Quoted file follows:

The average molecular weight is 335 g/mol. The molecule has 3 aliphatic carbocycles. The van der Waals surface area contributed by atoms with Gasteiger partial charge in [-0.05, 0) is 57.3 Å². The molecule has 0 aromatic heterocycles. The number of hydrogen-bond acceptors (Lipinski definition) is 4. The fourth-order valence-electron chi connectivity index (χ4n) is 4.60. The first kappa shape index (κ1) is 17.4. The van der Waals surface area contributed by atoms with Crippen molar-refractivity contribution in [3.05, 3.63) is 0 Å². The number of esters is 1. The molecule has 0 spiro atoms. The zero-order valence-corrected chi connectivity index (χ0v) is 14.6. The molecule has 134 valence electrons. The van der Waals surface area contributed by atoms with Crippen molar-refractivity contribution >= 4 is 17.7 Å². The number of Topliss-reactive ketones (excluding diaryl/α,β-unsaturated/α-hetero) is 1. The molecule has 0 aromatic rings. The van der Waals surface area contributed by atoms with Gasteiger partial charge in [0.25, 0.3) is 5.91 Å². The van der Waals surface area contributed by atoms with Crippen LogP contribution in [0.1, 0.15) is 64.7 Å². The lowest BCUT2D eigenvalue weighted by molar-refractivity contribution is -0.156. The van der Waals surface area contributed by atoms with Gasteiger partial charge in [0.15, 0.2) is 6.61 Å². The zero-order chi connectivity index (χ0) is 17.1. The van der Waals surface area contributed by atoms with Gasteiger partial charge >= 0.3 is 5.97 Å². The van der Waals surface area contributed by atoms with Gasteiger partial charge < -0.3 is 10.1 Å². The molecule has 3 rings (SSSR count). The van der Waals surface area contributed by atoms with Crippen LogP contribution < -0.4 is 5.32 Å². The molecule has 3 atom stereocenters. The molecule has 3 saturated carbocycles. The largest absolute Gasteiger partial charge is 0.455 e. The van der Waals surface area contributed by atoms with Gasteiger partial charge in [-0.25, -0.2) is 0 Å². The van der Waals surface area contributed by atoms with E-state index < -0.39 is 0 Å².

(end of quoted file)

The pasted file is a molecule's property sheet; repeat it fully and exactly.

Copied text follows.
The average molecular weight is 335 g/mol. The molecule has 3 aliphatic carbocycles. The van der Waals surface area contributed by atoms with Gasteiger partial charge in [-0.05, 0) is 57.3 Å². The molecule has 0 aromatic heterocycles. The number of hydrogen-bond acceptors (Lipinski definition) is 4. The fourth-order valence-electron chi connectivity index (χ4n) is 4.60. The first kappa shape index (κ1) is 17.4. The van der Waals surface area contributed by atoms with Crippen molar-refractivity contribution in [3.05, 3.63) is 0 Å². The number of esters is 1. The molecule has 0 spiro atoms. The zero-order valence-corrected chi connectivity index (χ0v) is 14.6. The molecule has 134 valence electrons. The van der Waals surface area contributed by atoms with Crippen molar-refractivity contribution >= 4 is 17.7 Å². The number of Topliss-reactive ketones (excluding diaryl/α,β-unsaturated/α-hetero) is 1. The molecule has 0 aromatic rings. The van der Waals surface area contributed by atoms with Gasteiger partial charge in [0.25, 0.3) is 5.91 Å². The van der Waals surface area contributed by atoms with Crippen LogP contribution in [0.1, 0.15) is 64.7 Å². The lowest BCUT2D eigenvalue weighted by molar-refractivity contribution is -0.156. The van der Waals surface area contributed by atoms with Gasteiger partial charge in [0.15, 0.2) is 6.61 Å². The zero-order chi connectivity index (χ0) is 17.1. The van der Waals surface area contributed by atoms with Gasteiger partial charge >= 0.3 is 5.97 Å². The van der Waals surface area contributed by atoms with Gasteiger partial charge < -0.3 is 10.1 Å². The molecule has 3 rings (SSSR count). The van der Waals surface area contributed by atoms with Crippen LogP contribution < -0.4 is 5.32 Å². The molecule has 3 atom stereocenters. The molecule has 3 saturated carbocycles. The largest absolute Gasteiger partial charge is 0.455 e. The van der Waals surface area contributed by atoms with Gasteiger partial charge in [-0.25, -0.2) is 0 Å². The van der Waals surface area contributed by atoms with E-state index < -0.39 is 0 Å².